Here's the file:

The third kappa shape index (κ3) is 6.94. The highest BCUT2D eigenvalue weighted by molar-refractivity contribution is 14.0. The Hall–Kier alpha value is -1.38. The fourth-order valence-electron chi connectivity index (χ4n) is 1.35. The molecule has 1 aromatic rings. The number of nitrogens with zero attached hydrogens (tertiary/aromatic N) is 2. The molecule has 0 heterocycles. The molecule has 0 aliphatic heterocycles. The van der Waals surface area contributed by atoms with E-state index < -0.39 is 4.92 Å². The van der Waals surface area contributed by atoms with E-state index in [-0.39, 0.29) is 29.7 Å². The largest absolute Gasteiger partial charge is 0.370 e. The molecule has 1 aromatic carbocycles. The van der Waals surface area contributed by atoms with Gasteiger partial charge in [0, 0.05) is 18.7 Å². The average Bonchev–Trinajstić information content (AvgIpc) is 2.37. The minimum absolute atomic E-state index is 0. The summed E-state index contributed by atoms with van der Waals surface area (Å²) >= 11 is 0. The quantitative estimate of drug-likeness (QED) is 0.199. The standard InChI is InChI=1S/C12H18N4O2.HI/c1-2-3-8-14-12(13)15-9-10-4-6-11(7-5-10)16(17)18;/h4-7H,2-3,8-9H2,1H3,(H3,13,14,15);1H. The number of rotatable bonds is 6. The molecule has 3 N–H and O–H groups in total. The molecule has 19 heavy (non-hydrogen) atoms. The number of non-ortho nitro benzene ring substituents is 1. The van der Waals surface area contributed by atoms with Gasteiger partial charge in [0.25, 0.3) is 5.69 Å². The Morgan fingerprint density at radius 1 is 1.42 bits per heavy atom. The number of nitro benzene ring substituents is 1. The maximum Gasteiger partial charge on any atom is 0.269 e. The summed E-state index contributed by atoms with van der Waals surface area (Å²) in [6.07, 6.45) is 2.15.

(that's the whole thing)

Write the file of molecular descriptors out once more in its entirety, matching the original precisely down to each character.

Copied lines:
The third kappa shape index (κ3) is 6.94. The highest BCUT2D eigenvalue weighted by molar-refractivity contribution is 14.0. The Hall–Kier alpha value is -1.38. The fourth-order valence-electron chi connectivity index (χ4n) is 1.35. The molecule has 1 aromatic rings. The number of nitrogens with zero attached hydrogens (tertiary/aromatic N) is 2. The molecule has 0 heterocycles. The molecule has 0 aliphatic heterocycles. The van der Waals surface area contributed by atoms with E-state index < -0.39 is 4.92 Å². The van der Waals surface area contributed by atoms with E-state index in [-0.39, 0.29) is 29.7 Å². The largest absolute Gasteiger partial charge is 0.370 e. The molecule has 1 aromatic carbocycles. The van der Waals surface area contributed by atoms with Gasteiger partial charge in [0, 0.05) is 18.7 Å². The average Bonchev–Trinajstić information content (AvgIpc) is 2.37. The minimum absolute atomic E-state index is 0. The summed E-state index contributed by atoms with van der Waals surface area (Å²) >= 11 is 0. The quantitative estimate of drug-likeness (QED) is 0.199. The standard InChI is InChI=1S/C12H18N4O2.HI/c1-2-3-8-14-12(13)15-9-10-4-6-11(7-5-10)16(17)18;/h4-7H,2-3,8-9H2,1H3,(H3,13,14,15);1H. The number of rotatable bonds is 6. The molecule has 3 N–H and O–H groups in total. The molecule has 19 heavy (non-hydrogen) atoms. The number of non-ortho nitro benzene ring substituents is 1. The van der Waals surface area contributed by atoms with Gasteiger partial charge in [0.25, 0.3) is 5.69 Å². The Morgan fingerprint density at radius 1 is 1.42 bits per heavy atom. The number of nitro benzene ring substituents is 1. The maximum Gasteiger partial charge on any atom is 0.269 e. The summed E-state index contributed by atoms with van der Waals surface area (Å²) in [6.07, 6.45) is 2.15.